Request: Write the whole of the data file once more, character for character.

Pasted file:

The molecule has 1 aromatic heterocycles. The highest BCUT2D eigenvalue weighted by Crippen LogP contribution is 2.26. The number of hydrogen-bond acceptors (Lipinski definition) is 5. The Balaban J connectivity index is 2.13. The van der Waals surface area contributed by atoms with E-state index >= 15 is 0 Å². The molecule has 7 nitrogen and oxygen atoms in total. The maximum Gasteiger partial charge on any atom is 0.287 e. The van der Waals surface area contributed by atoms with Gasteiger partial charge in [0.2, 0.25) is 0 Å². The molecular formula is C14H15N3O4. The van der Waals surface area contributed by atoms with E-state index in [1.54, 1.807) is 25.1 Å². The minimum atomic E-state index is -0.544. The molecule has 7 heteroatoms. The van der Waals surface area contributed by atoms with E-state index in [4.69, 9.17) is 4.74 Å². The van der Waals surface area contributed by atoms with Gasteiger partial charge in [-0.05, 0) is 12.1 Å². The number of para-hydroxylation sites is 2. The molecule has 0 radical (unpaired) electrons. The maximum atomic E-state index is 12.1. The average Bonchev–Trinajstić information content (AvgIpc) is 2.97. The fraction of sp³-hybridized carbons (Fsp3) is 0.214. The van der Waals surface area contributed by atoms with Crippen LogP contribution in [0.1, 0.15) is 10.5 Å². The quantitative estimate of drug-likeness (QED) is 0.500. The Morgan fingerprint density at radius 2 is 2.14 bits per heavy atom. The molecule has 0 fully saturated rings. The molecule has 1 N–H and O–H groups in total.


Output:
The molecule has 1 aromatic heterocycles. The highest BCUT2D eigenvalue weighted by Crippen LogP contribution is 2.26. The number of hydrogen-bond acceptors (Lipinski definition) is 5. The Balaban J connectivity index is 2.13. The van der Waals surface area contributed by atoms with E-state index >= 15 is 0 Å². The molecule has 7 nitrogen and oxygen atoms in total. The maximum Gasteiger partial charge on any atom is 0.287 e. The van der Waals surface area contributed by atoms with Gasteiger partial charge in [0.2, 0.25) is 0 Å². The molecular formula is C14H15N3O4. The van der Waals surface area contributed by atoms with E-state index in [1.54, 1.807) is 25.1 Å². The minimum atomic E-state index is -0.544. The molecule has 7 heteroatoms. The van der Waals surface area contributed by atoms with E-state index in [4.69, 9.17) is 4.74 Å². The van der Waals surface area contributed by atoms with Gasteiger partial charge in [-0.05, 0) is 12.1 Å². The number of para-hydroxylation sites is 2. The molecule has 0 radical (unpaired) electrons. The maximum atomic E-state index is 12.1. The average Bonchev–Trinajstić information content (AvgIpc) is 2.97. The fraction of sp³-hybridized carbons (Fsp3) is 0.214. The van der Waals surface area contributed by atoms with Crippen LogP contribution in [0.1, 0.15) is 10.5 Å². The quantitative estimate of drug-likeness (QED) is 0.500. The Morgan fingerprint density at radius 2 is 2.14 bits per heavy atom. The molecule has 0 fully saturated rings. The molecule has 1 N–H and O–H groups in total.